Matthew Sykes
August 1, 2021 10:51 pm

During the Holocene Climatic Optimum, when it was about 3 C warmer, the Sahara was green.

If thats the climate change we are going to get, whats the problem?

We always knew 3 C warmer was an optimum, we were taught this, it was common knowledge.

Mike Dubrasich
August 2, 2021 12:20 am

The benefits of warming outweigh the costs.Overall, a warmer world would be more productive, with longer growing seasons, more rain, less drought, greener, with greater biodiversity, with less costs associated with cold weather.

The benefits would be felt more in colder, boreal countries, while warm tropical countries would experience little or no change. That’s because the Ice Age climate variations have always affected polar regions more than tropical, as is demonstrated in ice cores vs. deep sea cores and also reflected by paleobotanical evidence.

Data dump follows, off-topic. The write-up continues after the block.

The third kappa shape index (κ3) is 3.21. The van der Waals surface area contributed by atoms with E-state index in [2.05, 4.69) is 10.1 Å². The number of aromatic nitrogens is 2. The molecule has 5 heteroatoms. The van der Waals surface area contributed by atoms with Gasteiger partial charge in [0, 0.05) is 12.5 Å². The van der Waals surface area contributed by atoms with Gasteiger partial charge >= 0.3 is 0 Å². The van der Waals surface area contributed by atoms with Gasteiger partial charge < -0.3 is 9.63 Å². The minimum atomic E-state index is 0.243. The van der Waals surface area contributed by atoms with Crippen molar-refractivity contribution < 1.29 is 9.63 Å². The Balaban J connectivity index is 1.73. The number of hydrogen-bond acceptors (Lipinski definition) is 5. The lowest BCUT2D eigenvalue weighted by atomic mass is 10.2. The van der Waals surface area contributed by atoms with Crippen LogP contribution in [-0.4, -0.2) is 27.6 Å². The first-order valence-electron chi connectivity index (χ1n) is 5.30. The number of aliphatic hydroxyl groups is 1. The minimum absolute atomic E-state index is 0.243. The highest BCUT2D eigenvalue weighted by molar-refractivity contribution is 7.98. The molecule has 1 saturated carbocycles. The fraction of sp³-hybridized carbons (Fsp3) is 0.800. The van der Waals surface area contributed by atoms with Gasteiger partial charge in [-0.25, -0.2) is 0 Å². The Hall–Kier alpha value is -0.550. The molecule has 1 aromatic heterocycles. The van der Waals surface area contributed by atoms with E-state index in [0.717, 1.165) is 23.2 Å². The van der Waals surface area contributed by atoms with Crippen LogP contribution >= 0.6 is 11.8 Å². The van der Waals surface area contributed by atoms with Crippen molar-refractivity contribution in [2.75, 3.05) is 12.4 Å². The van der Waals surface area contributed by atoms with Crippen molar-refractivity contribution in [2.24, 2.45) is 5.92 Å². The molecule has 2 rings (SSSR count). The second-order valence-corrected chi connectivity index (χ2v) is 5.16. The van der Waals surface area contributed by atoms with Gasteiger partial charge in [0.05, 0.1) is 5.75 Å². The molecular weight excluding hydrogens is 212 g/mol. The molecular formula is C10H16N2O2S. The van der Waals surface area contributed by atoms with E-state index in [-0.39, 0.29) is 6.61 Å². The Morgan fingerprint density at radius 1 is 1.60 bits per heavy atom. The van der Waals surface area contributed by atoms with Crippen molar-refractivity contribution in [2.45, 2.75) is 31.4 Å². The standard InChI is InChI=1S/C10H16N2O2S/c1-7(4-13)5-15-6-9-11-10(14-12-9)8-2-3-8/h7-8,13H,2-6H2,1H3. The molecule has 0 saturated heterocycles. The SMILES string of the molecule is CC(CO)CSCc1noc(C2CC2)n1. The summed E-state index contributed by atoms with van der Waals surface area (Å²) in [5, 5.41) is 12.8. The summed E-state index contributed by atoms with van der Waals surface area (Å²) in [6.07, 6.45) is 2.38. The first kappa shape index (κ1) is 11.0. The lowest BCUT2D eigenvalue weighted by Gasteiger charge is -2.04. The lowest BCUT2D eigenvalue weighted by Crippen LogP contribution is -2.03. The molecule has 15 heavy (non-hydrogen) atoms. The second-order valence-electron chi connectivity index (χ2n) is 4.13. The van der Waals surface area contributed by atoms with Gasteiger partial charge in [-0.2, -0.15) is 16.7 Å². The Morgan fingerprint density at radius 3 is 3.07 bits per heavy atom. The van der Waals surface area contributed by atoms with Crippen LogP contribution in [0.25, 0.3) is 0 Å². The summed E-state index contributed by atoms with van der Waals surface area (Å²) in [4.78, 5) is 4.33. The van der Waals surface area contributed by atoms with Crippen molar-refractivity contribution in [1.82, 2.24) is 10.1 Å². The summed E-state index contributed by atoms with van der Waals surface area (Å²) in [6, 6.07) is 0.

This is not what the authors of the paper argue. They claim that standard cost/benefit analyses either have not been made or are not used by the IPPC. Further, the cost/benefit analyses they take issue with are based on the cost of emission reduction policies versus the likely benefits of those policies.

I’m not arguing policies but the actual economic effects of a warmer world. If Planet Earth warmed 1.5 or even 3.5°C, the Gross World Product would rise substantially. The flaw in the Alarmist position is their claim that warmer would be costly. Just the opposite is true.